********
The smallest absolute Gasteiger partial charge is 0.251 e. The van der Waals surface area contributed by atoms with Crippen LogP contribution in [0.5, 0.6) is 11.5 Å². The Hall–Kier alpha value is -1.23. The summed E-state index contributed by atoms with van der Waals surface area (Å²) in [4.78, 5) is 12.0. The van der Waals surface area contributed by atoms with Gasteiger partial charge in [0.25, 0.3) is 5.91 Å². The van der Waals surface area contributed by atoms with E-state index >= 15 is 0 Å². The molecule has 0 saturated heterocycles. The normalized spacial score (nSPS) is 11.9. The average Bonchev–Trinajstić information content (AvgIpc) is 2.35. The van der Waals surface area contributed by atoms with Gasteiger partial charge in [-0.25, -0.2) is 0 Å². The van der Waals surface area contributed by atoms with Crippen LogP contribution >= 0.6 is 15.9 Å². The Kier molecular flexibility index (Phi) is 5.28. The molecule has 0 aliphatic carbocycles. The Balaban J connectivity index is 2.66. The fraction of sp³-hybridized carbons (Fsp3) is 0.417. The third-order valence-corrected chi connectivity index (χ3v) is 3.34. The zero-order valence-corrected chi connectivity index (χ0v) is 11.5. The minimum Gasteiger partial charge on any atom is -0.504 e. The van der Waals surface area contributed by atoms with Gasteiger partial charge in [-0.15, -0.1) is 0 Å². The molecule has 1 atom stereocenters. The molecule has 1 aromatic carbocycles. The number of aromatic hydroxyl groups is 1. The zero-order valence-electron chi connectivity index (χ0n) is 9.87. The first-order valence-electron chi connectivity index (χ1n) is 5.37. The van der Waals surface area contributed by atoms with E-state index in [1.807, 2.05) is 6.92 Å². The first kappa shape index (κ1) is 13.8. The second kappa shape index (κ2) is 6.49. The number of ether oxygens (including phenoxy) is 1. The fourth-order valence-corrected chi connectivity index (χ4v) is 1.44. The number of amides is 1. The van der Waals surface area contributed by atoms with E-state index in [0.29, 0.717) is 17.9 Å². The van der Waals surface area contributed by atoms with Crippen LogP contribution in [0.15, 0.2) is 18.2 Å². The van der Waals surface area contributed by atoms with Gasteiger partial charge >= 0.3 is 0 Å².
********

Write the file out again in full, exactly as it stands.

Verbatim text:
The smallest absolute Gasteiger partial charge is 0.251 e. The van der Waals surface area contributed by atoms with Crippen LogP contribution in [0.5, 0.6) is 11.5 Å². The Hall–Kier alpha value is -1.23. The summed E-state index contributed by atoms with van der Waals surface area (Å²) in [4.78, 5) is 12.0. The van der Waals surface area contributed by atoms with Gasteiger partial charge in [0.25, 0.3) is 5.91 Å². The van der Waals surface area contributed by atoms with E-state index >= 15 is 0 Å². The molecule has 0 saturated heterocycles. The normalized spacial score (nSPS) is 11.9. The average Bonchev–Trinajstić information content (AvgIpc) is 2.35. The van der Waals surface area contributed by atoms with Gasteiger partial charge in [-0.25, -0.2) is 0 Å². The van der Waals surface area contributed by atoms with Crippen LogP contribution >= 0.6 is 15.9 Å². The Kier molecular flexibility index (Phi) is 5.28. The molecule has 0 aliphatic carbocycles. The Balaban J connectivity index is 2.66. The fraction of sp³-hybridized carbons (Fsp3) is 0.417. The third-order valence-corrected chi connectivity index (χ3v) is 3.34. The zero-order valence-corrected chi connectivity index (χ0v) is 11.5. The minimum Gasteiger partial charge on any atom is -0.504 e. The van der Waals surface area contributed by atoms with Gasteiger partial charge in [-0.15, -0.1) is 0 Å². The molecule has 1 atom stereocenters. The molecule has 1 aromatic carbocycles. The number of aromatic hydroxyl groups is 1. The zero-order valence-electron chi connectivity index (χ0n) is 9.87. The first-order valence-electron chi connectivity index (χ1n) is 5.37. The van der Waals surface area contributed by atoms with E-state index in [1.807, 2.05) is 6.92 Å². The first kappa shape index (κ1) is 13.8. The second kappa shape index (κ2) is 6.49. The number of ether oxygens (including phenoxy) is 1. The fourth-order valence-corrected chi connectivity index (χ4v) is 1.44. The number of amides is 1. The van der Waals surface area contributed by atoms with E-state index in [0.29, 0.717) is 17.9 Å². The van der Waals surface area contributed by atoms with Crippen LogP contribution in [0.15, 0.2) is 18.2 Å². The van der Waals surface area contributed by atoms with Gasteiger partial charge >= 0.3 is 0 Å².